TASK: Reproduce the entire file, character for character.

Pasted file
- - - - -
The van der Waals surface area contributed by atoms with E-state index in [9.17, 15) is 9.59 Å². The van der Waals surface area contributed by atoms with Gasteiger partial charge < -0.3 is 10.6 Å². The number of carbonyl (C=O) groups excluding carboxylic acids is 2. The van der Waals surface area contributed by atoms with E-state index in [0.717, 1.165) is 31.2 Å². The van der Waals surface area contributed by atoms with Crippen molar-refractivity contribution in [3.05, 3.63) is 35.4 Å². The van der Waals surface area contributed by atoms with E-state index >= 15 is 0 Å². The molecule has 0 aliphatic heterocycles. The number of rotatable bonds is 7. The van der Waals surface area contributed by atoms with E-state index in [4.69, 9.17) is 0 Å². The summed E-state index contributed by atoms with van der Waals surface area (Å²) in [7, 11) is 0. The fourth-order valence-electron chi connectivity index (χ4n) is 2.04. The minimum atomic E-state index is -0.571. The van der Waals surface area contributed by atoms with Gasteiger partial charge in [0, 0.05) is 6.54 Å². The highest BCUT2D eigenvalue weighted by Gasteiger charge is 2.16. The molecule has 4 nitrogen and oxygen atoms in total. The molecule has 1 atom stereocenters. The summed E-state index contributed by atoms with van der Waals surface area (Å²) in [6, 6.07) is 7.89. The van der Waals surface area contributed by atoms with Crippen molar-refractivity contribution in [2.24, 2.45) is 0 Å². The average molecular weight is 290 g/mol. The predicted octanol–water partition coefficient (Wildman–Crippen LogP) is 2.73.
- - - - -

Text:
The van der Waals surface area contributed by atoms with E-state index in [9.17, 15) is 9.59 Å². The van der Waals surface area contributed by atoms with Gasteiger partial charge < -0.3 is 10.6 Å². The number of carbonyl (C=O) groups excluding carboxylic acids is 2. The van der Waals surface area contributed by atoms with E-state index in [0.717, 1.165) is 31.2 Å². The van der Waals surface area contributed by atoms with Crippen molar-refractivity contribution in [3.05, 3.63) is 35.4 Å². The van der Waals surface area contributed by atoms with E-state index >= 15 is 0 Å². The molecule has 0 aliphatic heterocycles. The number of rotatable bonds is 7. The van der Waals surface area contributed by atoms with E-state index in [4.69, 9.17) is 0 Å². The summed E-state index contributed by atoms with van der Waals surface area (Å²) in [7, 11) is 0. The fourth-order valence-electron chi connectivity index (χ4n) is 2.04. The minimum atomic E-state index is -0.571. The van der Waals surface area contributed by atoms with Gasteiger partial charge in [0, 0.05) is 6.54 Å². The highest BCUT2D eigenvalue weighted by Gasteiger charge is 2.16. The molecule has 4 nitrogen and oxygen atoms in total. The molecule has 1 atom stereocenters. The summed E-state index contributed by atoms with van der Waals surface area (Å²) in [6, 6.07) is 7.89. The van der Waals surface area contributed by atoms with Crippen molar-refractivity contribution in [2.24, 2.45) is 0 Å². The average molecular weight is 290 g/mol. The predicted octanol–water partition coefficient (Wildman–Crippen LogP) is 2.73.